A lost American finds the city of Brno a lively place. But danger lurks underneath the surface.
Brno was a second city. Seems I always get stuck in a second city. Brno was second to Prague. Before I landed in the Czech Republic in 1995 I wandered around San Jose, California, second city to either San Francisco or Oakland depending on whether you lived in San Francisco or Oakland.
I mastered enough of the Czech language to get me in trouble, but the language was hard. Hard as a turtle shell encased in concrete. Hard as a petrified coconut. I learned to pronounce Brno in the impossible right way, though secretly I still thought of it as Burn-O. Seemed fitting for me. Brno was a great place for burnouts. A burnout in the land o’ beer.
When someone asks an expat how they learned Czech, a stereotypical answer is “in bed,” meaning he or she had that special Czech friend or three. The other answer is “in the pub,” and this one served me better. But it seemed like my Czech utterances were babyspeak, and I reminded myself of the kids back in my grade school, arrived straight from Mexico, making their way in a new language.
I slowly learned I didn’t need to keep my guard up in the pubs of Brno. When things got late and things got loud in The Anchor Bar, when everyone was madly drunk, I used to wait for the fight to break out, because a fight always broke out in the places where I drank in California. Once I’d walked to Klara’s flat from The Anchor at some small hour and there was someone behind me, about 50 meters back. I kept turning around and checking him out, wary of a mugger or worse.
It took me a few months to realize how ridiculous I was. Violent street crime was almost nonexistent in Brno. All my healthy alertness and unhealthy paranoia slowly seeped away over the next few months as my first Czech winter made its muddled, insistent approach.
Klara was a hard-drinking woman, even for a Czech; thin, somewhere in her thirties with a curly black mess of hair and she would sit with her friends at The Anchor as late as I did. Full name Klara Klarova, which means her parents must have hated her. But she was as lovely as lager to a thirsty man.
One night she caught my eye like a harpoon gun skewers an eel. That first time was a typical hookup for a Brno bar, where whoever stayed the latest while passably holding their booze got the prize. I watched as a succession of males at her table stood up and went home. I sidled over to Klara and made hardly any small talk at all. There wasn’t much talk that night. She lived about five minutes away. I didn’t notice much about the flat except the bed. There was the usual fumbling of clothes, the usual good time, and I don’t even remember if I spent the night or wandered out later back to my place. One thing I did see on the way out was a pair of men’s boots by the front door.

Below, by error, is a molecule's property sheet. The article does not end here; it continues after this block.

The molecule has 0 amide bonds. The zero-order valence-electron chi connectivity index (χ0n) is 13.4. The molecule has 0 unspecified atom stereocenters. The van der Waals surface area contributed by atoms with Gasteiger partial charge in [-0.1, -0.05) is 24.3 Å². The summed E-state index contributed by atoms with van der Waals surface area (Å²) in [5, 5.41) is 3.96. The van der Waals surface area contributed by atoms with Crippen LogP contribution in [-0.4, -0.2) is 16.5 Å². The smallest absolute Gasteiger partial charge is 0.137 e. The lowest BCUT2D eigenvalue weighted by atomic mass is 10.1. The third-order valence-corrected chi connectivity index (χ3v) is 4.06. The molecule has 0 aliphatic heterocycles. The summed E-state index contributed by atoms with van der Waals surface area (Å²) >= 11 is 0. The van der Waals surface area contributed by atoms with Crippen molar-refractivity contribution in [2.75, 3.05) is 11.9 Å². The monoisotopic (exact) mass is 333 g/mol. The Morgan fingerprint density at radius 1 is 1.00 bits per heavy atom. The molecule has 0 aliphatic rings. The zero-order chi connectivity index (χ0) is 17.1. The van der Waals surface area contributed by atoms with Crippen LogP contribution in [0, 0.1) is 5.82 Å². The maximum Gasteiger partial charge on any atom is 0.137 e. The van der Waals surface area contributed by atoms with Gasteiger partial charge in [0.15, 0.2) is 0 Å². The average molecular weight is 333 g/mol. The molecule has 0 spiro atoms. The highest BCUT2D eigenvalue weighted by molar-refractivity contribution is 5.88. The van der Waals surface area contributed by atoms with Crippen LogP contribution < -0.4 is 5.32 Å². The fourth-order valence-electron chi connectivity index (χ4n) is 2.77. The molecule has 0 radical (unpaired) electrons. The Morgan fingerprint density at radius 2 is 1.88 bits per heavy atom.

This happened a few times before things got weird and I got an impromptu language lesson. We’d gone back to Klara’s but she wasn’t having it for some reason. In the lengthy tirade I knew she was saying the equivalent of “what are we doing” and “why why why.” I chocked it up to a bad beer session but the word that stuck out was rozum, sense or reason. We’re not being sensible, it’s unreasonable, it makes no sense. It was the first time I’d seen her angry. It was surprisingly fierce and, for all the inebriation, somehow cunning. Did this have something to do with the men’s boots? I tried to ask, and for a moment it wasn’t weird anymore. It was scary. A micro-expression of rage travelled up her face, first in her mouth and then up to her eyes, like a livid wave. Then it was gone, and she looked to the side and laughed. It wasn’t a happy laugh, but a kind of scoff.
She went back to the rozum argument. Finally I tried to answer the best I could, but even in English it wouldn’t have come off well, and it didn’t: What’s so unreasonable about gratuitous drunken sex? Klara slamming the door behind me carried the same meaning in any language.
I skipped The Anchor for a while and drank at a place called Konecna 5. The name looked like a street address but it wasn’t. I knew “konec” meant “the end” so I thought maybe the bar’s name translated as The End Five. The Fifth End? End Up Five times and you’re done? No one ever explained it to me.
Konecna supplied a younger crowd, rock and rollers still waking up to post-Communist reality. The Anchor was staid in comparison and the cigarette smoke at Konecna made The Anchor seem like a breeze off a meadow. There were bands on the weekends and I saw drunken behaviors that previously I’d only seen in comic books.
Many Czechs then had a kind of respectable posture that they kept up at all times. I attributed it to the careful days of Communism and the need to maintain a certain poise in all public circumstance, but who knows, maybe it went back further. An Austro-Hungarian thing. One night at Konecna a tall young guy with a rockabilly haircut, pickled beyond measure, was engaged in a battle between maintaining his upright attitude and succumbing to the inevitable effects of the many half-liters. He would slowly start to tilt to the side or backwards but his body remained stiff, like his muscles refused to give in. Then he would lift up one leg or arm to counterbalance the tilt, slowly coming vertical again, at which point he’d look around in something like wonder or pride. It went on for quite a while.
That night the regulars were all joking about a murder in town. So bad things do happen in Brno. Apparently a guy had been decapitated in a herna. “Herna” roughly means casino, and herna bars were the absolute lowest form of bar in the post-Soviet landscape. They were cheap and plastic but new, lined with slot machines. Widely assumed to be money-laundering places for the canny folks who’d pilfered millions during the transition from controlled economy to cowboy capitalism, or just for the regular version of the newish mafia. And usually empty but for the most desperate late-night drunks.